If a theory predicts no better and is descriptively inferior as an explanation of real-word phenomena, why does anyone regard that as an advance?

    Because the reconstucted logics are elegant? If you want elegance, better to go to a tailor.

  • 2. Peter Klein  |  23 January 2009 at 3:19 pm

    Joe, I think the tendency among TCE scholars and property-rights economists today is to take contractual incompleteness as given, while remaining agnostic about its causes. In other words, behavioral concepts like bounded rationality may be sufficient to explain incompleteness, but they are not necessary, so most applied researchers would rather not open up that particular Pandora’s Box.

    The same is true, to some extent, with regard to opportunism:

  • 3. Joe Mahoney  |  23 January 2009 at 5:11 pm

    I believe that Williamson’s Markets and Hierarchies is agnostic neither about about the existence of bounded rationality nor the existence of opportunism.

    Neither was the TCE theorist Billy Shakespeare: “Is he a knave (opportunism) or a fool (bounded rationality) ?”

    Nothing is more fundamental in our social science agenda than our premises, Peter. I maintain that intellectual finesse to avoid use of these fundamental premises detracts from the management discipline.

    In the TCE enterprise, economizing on bounded rationality and attenuating opportunism are the fundamental problems of management that cannot be assumed away.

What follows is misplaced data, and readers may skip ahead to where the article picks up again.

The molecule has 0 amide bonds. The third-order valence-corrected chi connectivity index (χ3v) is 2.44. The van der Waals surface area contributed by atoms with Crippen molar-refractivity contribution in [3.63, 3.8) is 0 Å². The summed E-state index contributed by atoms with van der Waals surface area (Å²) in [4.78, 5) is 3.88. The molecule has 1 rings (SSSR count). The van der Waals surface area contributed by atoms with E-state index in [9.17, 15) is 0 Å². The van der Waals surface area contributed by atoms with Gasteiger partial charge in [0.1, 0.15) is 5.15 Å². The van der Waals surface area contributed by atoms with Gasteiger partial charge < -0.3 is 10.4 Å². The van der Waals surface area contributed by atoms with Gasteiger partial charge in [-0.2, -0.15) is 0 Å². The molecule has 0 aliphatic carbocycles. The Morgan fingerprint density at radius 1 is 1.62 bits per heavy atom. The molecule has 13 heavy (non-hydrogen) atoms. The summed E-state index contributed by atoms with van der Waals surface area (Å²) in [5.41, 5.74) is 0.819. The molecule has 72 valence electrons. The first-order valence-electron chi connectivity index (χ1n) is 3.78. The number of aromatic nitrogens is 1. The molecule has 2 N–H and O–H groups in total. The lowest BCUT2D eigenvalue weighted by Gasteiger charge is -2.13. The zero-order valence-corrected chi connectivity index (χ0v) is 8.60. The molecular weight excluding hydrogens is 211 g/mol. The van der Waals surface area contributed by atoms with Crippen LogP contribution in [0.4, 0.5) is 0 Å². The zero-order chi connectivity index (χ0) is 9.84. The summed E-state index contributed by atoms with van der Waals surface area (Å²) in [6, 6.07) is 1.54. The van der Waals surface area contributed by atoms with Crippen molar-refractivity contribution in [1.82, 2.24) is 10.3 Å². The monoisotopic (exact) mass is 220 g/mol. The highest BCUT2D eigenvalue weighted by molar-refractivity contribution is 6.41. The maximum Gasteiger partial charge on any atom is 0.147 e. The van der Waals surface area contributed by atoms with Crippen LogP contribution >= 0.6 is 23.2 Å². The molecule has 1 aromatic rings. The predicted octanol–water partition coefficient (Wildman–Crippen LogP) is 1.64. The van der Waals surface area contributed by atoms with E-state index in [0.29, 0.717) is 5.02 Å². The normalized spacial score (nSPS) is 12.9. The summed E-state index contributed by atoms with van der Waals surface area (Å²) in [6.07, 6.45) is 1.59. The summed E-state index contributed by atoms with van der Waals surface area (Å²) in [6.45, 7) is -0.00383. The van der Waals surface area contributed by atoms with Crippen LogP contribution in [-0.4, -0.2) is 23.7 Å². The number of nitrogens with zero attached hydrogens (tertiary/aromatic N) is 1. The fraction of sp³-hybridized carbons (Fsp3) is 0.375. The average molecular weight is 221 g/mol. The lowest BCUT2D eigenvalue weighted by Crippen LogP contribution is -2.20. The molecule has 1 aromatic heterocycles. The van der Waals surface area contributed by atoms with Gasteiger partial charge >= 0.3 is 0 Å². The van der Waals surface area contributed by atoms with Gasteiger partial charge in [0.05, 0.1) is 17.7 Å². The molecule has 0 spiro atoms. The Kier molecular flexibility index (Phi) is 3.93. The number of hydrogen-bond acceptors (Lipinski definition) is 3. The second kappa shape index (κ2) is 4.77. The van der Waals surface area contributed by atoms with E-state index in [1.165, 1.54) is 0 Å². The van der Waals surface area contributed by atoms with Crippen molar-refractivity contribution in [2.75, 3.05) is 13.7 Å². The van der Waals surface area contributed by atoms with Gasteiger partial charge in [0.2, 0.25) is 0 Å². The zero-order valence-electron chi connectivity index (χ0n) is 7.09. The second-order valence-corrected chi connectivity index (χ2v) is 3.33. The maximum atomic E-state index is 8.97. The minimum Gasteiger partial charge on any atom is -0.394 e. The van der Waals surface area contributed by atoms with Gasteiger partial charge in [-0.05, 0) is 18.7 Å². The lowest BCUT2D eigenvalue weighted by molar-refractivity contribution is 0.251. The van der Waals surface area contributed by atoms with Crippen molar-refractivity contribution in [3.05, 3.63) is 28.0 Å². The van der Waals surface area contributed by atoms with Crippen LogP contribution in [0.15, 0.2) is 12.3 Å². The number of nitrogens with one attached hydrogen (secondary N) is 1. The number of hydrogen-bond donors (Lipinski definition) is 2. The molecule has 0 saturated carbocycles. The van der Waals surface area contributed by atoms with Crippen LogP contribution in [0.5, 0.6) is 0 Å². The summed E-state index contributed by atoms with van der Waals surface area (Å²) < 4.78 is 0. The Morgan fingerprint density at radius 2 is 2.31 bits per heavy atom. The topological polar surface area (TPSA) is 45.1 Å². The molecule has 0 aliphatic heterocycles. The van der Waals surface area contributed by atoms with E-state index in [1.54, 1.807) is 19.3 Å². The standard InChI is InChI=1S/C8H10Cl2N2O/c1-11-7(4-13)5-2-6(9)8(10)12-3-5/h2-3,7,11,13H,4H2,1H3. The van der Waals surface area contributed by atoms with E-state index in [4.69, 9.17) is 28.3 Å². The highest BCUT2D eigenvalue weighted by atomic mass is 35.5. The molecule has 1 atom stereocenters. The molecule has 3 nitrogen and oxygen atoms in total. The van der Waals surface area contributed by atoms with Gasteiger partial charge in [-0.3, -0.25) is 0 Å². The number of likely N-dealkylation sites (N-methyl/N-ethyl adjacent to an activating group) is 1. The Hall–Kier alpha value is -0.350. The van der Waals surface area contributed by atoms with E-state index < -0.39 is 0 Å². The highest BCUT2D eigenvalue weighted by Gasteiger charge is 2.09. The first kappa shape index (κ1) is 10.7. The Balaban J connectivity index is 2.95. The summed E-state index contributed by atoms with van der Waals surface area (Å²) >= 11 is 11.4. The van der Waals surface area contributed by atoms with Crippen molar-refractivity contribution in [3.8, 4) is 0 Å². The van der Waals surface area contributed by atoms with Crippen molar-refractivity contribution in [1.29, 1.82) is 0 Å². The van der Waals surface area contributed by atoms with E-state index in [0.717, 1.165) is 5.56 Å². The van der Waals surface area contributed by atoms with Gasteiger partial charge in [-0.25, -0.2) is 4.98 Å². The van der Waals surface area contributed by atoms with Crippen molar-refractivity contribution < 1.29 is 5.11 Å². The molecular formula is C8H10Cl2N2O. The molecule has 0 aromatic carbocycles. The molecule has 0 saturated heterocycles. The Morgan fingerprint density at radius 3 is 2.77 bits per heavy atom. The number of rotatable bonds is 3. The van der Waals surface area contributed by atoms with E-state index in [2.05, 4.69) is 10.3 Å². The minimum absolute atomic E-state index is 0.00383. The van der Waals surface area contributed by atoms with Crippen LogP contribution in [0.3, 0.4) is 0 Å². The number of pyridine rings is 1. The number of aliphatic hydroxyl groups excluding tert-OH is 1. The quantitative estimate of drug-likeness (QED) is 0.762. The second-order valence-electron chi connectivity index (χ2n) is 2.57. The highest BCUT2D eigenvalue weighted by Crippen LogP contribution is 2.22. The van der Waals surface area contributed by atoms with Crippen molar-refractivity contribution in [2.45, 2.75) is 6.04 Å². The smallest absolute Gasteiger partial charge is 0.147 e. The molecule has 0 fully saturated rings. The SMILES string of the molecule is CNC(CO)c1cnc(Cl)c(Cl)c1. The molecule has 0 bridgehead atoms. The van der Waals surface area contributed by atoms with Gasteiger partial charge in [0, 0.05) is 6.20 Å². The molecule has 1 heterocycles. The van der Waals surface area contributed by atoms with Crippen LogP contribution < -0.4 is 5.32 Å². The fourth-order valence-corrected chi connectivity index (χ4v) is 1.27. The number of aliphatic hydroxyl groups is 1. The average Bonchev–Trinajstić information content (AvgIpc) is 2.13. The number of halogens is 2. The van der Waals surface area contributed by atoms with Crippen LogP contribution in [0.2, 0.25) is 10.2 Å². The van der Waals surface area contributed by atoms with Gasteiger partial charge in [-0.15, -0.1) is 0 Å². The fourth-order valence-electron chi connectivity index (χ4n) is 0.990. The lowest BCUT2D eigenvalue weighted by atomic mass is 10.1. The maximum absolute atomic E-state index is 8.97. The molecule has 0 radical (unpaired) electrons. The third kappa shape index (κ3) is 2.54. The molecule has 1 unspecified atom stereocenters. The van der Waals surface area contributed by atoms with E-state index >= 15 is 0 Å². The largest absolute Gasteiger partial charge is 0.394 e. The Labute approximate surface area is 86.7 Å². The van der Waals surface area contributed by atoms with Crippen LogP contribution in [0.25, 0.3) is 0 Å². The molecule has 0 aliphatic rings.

Further, from a functionalist perspective, our institutions of capitalism are understood better though this TCE lens.

    Where is the fight in you man? If some orthodox economists from elite universities try to bully folks into not opening the “Pandora’s Box” of bounded rationality join me in saying to them: “Bring it on” We are both tenured now, so what the heck?

    IF you think the two human factors of TCE are right, then take up the fight!

  • 4. Peter Klein  |  23 January 2009 at 5:33 pm

    Joe, no one admires your fighting spirit more than I do. But I’m busy fighting other battles at the moment, and there are only so many hours in the day. . . . I may join you later in this Great Crusade!

  • 5. Joe Mahoney  |  24 January 2009 at 9:29 am

    As an Irishman I also suggest to your audience to think of this fundamental issue as a a public brawl where anyone can join in.

    Herbert Simon was almost the lone ranger in his day, but he would have had more support today (even within economics)